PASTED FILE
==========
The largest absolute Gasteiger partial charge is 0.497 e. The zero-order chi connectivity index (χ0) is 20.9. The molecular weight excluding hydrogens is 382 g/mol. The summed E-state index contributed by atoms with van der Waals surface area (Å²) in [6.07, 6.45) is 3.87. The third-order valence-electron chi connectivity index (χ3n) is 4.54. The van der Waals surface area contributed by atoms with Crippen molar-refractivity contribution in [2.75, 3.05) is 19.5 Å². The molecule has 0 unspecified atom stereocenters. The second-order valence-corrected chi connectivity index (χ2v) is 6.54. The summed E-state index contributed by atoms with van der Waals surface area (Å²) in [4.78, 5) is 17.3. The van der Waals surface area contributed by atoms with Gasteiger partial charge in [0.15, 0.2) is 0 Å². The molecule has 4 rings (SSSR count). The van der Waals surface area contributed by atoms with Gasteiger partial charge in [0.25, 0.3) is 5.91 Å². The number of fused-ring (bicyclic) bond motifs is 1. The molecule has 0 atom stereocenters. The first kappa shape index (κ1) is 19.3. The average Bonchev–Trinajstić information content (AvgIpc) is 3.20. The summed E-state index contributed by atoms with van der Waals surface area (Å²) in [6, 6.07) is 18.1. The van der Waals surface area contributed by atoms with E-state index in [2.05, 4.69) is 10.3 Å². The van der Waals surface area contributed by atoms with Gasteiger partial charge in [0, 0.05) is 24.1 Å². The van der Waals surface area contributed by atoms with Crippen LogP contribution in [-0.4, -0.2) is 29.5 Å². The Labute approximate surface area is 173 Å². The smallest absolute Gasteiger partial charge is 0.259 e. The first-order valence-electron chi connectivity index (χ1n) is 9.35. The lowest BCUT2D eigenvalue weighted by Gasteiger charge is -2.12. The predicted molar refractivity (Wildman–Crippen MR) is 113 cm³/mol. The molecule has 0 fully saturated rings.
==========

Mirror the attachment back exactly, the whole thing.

The largest absolute Gasteiger partial charge is 0.497 e. The zero-order chi connectivity index (χ0) is 20.9. The molecular weight excluding hydrogens is 382 g/mol. The summed E-state index contributed by atoms with van der Waals surface area (Å²) in [6.07, 6.45) is 3.87. The third-order valence-electron chi connectivity index (χ3n) is 4.54. The van der Waals surface area contributed by atoms with Crippen molar-refractivity contribution in [2.75, 3.05) is 19.5 Å². The molecule has 0 unspecified atom stereocenters. The second-order valence-corrected chi connectivity index (χ2v) is 6.54. The summed E-state index contributed by atoms with van der Waals surface area (Å²) in [4.78, 5) is 17.3. The van der Waals surface area contributed by atoms with Gasteiger partial charge in [0.15, 0.2) is 0 Å². The molecule has 4 rings (SSSR count). The van der Waals surface area contributed by atoms with Gasteiger partial charge in [0.25, 0.3) is 5.91 Å². The number of fused-ring (bicyclic) bond motifs is 1. The molecule has 0 atom stereocenters. The first kappa shape index (κ1) is 19.3. The average Bonchev–Trinajstić information content (AvgIpc) is 3.20. The summed E-state index contributed by atoms with van der Waals surface area (Å²) in [6, 6.07) is 18.1. The van der Waals surface area contributed by atoms with E-state index in [2.05, 4.69) is 10.3 Å². The van der Waals surface area contributed by atoms with Gasteiger partial charge in [0, 0.05) is 24.1 Å². The van der Waals surface area contributed by atoms with Crippen LogP contribution in [-0.4, -0.2) is 29.5 Å². The Labute approximate surface area is 173 Å². The smallest absolute Gasteiger partial charge is 0.259 e. The first-order valence-electron chi connectivity index (χ1n) is 9.35. The lowest BCUT2D eigenvalue weighted by Gasteiger charge is -2.12. The predicted molar refractivity (Wildman–Crippen MR) is 113 cm³/mol. The molecule has 0 fully saturated rings.